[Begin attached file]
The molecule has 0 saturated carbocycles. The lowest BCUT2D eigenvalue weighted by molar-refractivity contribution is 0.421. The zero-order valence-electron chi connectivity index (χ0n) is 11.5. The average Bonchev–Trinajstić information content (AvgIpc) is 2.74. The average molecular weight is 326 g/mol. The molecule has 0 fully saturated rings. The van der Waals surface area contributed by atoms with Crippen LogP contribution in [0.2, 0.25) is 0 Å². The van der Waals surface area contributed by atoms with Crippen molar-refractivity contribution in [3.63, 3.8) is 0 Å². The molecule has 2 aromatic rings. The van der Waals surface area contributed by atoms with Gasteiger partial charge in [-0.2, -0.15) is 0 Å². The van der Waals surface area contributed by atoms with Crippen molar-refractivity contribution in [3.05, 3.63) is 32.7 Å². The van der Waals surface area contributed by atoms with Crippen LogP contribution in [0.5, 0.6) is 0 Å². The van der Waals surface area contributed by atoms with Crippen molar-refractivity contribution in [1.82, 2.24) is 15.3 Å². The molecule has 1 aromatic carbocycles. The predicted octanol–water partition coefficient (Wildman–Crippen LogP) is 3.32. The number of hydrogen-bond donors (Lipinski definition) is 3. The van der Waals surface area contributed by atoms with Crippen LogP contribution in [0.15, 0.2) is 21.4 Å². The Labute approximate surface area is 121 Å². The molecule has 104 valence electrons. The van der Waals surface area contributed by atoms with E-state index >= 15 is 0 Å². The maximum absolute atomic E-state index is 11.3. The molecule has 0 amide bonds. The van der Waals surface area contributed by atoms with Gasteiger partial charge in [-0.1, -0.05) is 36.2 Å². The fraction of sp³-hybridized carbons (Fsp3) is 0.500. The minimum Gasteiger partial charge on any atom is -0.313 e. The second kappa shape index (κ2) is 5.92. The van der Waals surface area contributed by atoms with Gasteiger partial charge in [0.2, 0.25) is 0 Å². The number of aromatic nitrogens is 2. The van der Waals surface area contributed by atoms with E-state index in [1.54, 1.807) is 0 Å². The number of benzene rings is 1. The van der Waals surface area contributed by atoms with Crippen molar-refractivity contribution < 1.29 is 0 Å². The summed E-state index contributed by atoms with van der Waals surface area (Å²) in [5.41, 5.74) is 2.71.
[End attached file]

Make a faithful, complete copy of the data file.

The molecule has 0 saturated carbocycles. The lowest BCUT2D eigenvalue weighted by molar-refractivity contribution is 0.421. The zero-order valence-electron chi connectivity index (χ0n) is 11.5. The average Bonchev–Trinajstić information content (AvgIpc) is 2.74. The average molecular weight is 326 g/mol. The molecule has 0 fully saturated rings. The van der Waals surface area contributed by atoms with Crippen LogP contribution in [0.2, 0.25) is 0 Å². The van der Waals surface area contributed by atoms with Crippen molar-refractivity contribution in [3.63, 3.8) is 0 Å². The molecule has 2 aromatic rings. The van der Waals surface area contributed by atoms with Gasteiger partial charge in [-0.2, -0.15) is 0 Å². The van der Waals surface area contributed by atoms with Crippen molar-refractivity contribution in [3.05, 3.63) is 32.7 Å². The van der Waals surface area contributed by atoms with Crippen LogP contribution in [0.5, 0.6) is 0 Å². The van der Waals surface area contributed by atoms with Crippen molar-refractivity contribution in [1.82, 2.24) is 15.3 Å². The molecule has 1 aromatic carbocycles. The predicted octanol–water partition coefficient (Wildman–Crippen LogP) is 3.32. The number of hydrogen-bond donors (Lipinski definition) is 3. The van der Waals surface area contributed by atoms with Crippen LogP contribution in [0.15, 0.2) is 21.4 Å². The Labute approximate surface area is 121 Å². The molecule has 104 valence electrons. The van der Waals surface area contributed by atoms with E-state index >= 15 is 0 Å². The maximum absolute atomic E-state index is 11.3. The molecule has 0 amide bonds. The van der Waals surface area contributed by atoms with Gasteiger partial charge in [-0.1, -0.05) is 36.2 Å². The fraction of sp³-hybridized carbons (Fsp3) is 0.500. The minimum Gasteiger partial charge on any atom is -0.313 e. The second kappa shape index (κ2) is 5.92. The van der Waals surface area contributed by atoms with Gasteiger partial charge in [0.2, 0.25) is 0 Å². The number of aromatic nitrogens is 2. The van der Waals surface area contributed by atoms with E-state index in [1.54, 1.807) is 0 Å². The number of benzene rings is 1. The van der Waals surface area contributed by atoms with Crippen molar-refractivity contribution < 1.29 is 0 Å². The summed E-state index contributed by atoms with van der Waals surface area (Å²) in [5.41, 5.74) is 2.71.